It’s amazing what miracles can arise out of friendship and connection.
I have a dear friend, whom I fondly call “Thelma”; “Thelma”, of course, calls me “Louise.” Our friendship began in seminary and has deepened since then, especially since she moved to Baltimore a few blessed years ago.
Thelma is the kind of friend who knows what I’m thinking without me having to say a word. A soul friend. An anam cara. You know, I think, the kind of friend I mean; and I dearly hope you have such a friend in your life, too.
Thelma and I were talking a few weeks ago, about how life-giving it would be to routinely arise out of bed early enough in the morning to exercise and get our bodies moving, before the rest of the day unfolded. You see, she and I have tried, on our own, for over two decades to establish such a morning routine as a true habit, with fits and starts. Was it time, we wondered aloud to one another, to throw in the towel? To simply accept “our natures”? And that some people are “morning people”, and others, like us, are just not?
And then we had one of those “aha” moments. You see, Thelma and I live 7 (yes, 7) minutes away from one another, with Cylburn Arboretum and its lovely walking paths in between. Could Providence have made it any easier for the two of us, together, to finally succeed at something that has eluded each of us, alone?
Thelma and I talked about what was realistic and achievable, and what was not, knowing one another and ourselves the way we do. Get up at 5 regularly? 5:30? Heck no! What about 6? Okay, possible. And how to overcome a particular weakness that one of us has for endless tapping of the snooze button on our i-Phones?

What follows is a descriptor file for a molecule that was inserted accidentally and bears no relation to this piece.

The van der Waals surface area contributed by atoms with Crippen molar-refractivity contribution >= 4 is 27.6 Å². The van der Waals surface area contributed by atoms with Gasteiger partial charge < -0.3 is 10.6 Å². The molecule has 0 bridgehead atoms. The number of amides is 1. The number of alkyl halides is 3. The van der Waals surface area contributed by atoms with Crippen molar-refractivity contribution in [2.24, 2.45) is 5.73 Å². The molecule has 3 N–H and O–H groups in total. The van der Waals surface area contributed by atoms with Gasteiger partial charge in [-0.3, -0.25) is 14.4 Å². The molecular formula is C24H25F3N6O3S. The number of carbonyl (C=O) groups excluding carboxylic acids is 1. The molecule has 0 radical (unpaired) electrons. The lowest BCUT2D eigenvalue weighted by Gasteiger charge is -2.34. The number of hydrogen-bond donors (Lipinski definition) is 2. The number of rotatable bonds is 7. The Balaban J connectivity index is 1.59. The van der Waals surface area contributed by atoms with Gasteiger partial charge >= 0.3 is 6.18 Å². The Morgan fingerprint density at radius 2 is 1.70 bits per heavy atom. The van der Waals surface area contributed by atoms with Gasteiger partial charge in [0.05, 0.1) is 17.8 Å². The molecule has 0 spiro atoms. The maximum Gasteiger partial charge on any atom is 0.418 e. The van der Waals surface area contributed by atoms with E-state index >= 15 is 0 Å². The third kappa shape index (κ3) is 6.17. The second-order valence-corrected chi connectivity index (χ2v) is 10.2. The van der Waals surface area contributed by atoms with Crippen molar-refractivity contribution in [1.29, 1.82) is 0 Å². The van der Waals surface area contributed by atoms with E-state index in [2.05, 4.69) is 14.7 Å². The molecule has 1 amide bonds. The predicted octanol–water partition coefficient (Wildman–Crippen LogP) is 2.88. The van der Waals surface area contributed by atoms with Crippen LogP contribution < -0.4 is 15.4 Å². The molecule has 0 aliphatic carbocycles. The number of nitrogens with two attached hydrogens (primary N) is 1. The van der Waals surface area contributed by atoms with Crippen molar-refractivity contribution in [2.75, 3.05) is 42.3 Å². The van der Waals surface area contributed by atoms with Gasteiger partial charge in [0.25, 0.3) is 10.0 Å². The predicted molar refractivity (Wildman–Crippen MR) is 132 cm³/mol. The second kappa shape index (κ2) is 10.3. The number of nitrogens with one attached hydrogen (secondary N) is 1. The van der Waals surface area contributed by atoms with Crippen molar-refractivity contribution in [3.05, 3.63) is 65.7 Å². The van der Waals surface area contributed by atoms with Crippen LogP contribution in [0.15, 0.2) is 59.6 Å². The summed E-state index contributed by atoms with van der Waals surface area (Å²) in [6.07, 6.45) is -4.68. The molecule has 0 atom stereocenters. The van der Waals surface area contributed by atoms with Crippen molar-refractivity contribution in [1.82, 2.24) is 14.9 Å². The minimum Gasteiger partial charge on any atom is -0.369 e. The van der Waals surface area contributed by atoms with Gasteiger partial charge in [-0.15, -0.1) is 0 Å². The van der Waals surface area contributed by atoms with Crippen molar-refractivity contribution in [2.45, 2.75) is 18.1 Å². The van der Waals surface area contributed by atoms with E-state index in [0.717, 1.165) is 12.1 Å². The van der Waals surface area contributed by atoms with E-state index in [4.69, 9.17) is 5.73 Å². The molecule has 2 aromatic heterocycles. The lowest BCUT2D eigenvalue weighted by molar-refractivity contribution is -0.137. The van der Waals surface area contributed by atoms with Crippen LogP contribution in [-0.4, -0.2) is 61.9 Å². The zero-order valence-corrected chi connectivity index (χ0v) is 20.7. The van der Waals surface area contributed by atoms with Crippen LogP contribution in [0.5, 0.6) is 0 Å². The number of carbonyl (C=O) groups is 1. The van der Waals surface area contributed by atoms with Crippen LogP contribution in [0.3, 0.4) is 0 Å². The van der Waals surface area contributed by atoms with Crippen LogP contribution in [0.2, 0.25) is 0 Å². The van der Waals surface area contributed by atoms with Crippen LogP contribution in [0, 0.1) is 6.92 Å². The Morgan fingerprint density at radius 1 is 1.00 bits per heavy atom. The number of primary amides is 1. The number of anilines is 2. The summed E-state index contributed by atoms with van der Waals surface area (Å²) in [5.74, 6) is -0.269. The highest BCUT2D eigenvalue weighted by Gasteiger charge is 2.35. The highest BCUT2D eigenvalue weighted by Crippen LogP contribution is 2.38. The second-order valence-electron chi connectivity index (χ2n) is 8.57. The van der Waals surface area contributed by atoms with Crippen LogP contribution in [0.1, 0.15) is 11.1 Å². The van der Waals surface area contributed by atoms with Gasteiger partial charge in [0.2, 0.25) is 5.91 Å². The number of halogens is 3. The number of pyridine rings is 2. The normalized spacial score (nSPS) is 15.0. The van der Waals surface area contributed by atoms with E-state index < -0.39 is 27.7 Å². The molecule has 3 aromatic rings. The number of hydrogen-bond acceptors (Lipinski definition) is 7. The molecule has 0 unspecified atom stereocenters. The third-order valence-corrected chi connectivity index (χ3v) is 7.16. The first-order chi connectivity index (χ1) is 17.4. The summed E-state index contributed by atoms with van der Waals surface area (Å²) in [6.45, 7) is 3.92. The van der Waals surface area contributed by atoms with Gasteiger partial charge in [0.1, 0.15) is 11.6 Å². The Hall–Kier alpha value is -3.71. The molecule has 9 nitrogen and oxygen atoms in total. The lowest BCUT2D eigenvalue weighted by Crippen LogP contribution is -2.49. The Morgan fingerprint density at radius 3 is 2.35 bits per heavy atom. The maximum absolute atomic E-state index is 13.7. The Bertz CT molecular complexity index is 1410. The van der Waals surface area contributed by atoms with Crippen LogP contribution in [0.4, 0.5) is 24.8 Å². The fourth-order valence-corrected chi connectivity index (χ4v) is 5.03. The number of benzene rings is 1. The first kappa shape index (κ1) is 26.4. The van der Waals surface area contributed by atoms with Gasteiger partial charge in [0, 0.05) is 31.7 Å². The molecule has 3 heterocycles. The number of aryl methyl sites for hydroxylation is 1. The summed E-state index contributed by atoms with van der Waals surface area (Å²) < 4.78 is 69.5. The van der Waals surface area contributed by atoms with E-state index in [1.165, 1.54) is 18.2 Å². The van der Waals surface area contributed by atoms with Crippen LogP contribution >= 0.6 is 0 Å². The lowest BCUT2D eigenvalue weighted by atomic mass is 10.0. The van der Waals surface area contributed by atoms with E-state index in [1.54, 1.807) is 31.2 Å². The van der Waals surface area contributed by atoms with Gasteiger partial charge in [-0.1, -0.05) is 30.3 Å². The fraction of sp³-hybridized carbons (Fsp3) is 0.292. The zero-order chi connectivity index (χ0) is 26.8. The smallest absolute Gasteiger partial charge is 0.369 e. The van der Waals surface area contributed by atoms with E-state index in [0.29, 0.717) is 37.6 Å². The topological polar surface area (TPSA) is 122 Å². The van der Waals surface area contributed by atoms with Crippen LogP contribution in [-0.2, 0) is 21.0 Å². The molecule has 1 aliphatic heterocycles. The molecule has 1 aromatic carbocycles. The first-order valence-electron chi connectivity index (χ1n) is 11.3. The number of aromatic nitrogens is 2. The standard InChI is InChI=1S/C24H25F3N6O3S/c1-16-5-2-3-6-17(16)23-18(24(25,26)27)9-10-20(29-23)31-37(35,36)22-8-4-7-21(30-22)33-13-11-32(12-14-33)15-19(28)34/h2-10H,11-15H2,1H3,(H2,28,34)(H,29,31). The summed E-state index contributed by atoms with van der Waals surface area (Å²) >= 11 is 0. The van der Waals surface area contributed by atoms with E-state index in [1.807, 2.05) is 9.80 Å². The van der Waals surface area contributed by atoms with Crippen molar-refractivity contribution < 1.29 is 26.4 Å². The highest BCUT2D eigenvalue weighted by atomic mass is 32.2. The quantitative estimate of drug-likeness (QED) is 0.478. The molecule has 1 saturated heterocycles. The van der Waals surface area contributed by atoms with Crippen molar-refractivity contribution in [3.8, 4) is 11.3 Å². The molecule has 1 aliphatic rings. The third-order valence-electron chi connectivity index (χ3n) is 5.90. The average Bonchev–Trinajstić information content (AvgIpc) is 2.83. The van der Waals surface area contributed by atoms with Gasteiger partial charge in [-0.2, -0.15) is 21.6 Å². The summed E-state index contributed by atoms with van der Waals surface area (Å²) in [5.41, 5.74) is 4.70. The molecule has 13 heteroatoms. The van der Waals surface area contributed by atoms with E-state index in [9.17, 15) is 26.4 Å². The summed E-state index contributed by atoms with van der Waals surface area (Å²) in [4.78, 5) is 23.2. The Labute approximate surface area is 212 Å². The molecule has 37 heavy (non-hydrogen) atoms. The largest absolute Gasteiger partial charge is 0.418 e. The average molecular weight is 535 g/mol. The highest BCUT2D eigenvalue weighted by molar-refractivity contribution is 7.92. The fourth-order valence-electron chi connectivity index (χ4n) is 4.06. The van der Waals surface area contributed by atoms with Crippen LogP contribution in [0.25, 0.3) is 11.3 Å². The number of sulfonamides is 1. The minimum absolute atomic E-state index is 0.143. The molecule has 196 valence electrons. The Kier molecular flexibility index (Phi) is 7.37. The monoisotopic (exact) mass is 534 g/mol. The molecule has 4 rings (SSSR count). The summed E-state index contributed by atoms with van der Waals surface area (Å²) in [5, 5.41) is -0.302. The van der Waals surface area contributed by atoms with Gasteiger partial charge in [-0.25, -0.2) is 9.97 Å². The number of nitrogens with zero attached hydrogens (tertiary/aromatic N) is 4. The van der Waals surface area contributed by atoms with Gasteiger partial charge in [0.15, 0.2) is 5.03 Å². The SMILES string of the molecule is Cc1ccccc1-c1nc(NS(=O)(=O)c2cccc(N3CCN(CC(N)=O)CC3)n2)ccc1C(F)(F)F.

“How about you text me at 6?” I asked, “And then again at 6:10? And I’ll text you back, just to confirm I’m up and conscious?”
We made a covenant (like true Episcopalians) to walk the paths at Cylburn together 3-4 mornings a week. Having heard or read somewhere that 40 is the magic number to make an action a habit, and given that 40 is one of those sacred numbers in scripture (for desert wanderings, and such), that’s what we’re aiming for. One day at a time. Or to borrow from 12-step spirituality, just for today. Yesterday morning was Day 7 of 40, of Thelma’s and my “experiment” in exploring the power of friendship and connection, in achieving what was heretofore “impossible”.
Yesterday evening was Day 10 of 10, of another “experiment” in friendship and connection. About 140 Baltimoreans gathered in our sanctuary last night for the final evening of Conversation THREAD (https://www.thread.org/) exploring the idea that together as Baltimoreans, reaching across lines of race and gender and socioeconomic class, we can achieve together what heretofore has eluded us, alone, in achieving a truly just society in our beloved city.
Will Thelma and I succeed, I wonder, in our experiment? And what about we, as Baltimoreans, in our city?
Together, and with God’s help … I think, we can.
Happy late summer! I hope you are finding time in August to read an extra book, take a walk before it gets too hot in the morning, and enjoy a rambling conversation or two once the sun has set, with old friends or family members or both. I have been doing all of that, and thinking about Redeemer, and counting my blessings. I am so thankful to know you: to be partners together in making Baltimore more whole, more loving, and more just; to be builders of a community of faith that welcomes all; to be creators of worship that gives us not only solace but strength; to be a traveler with you on the Way.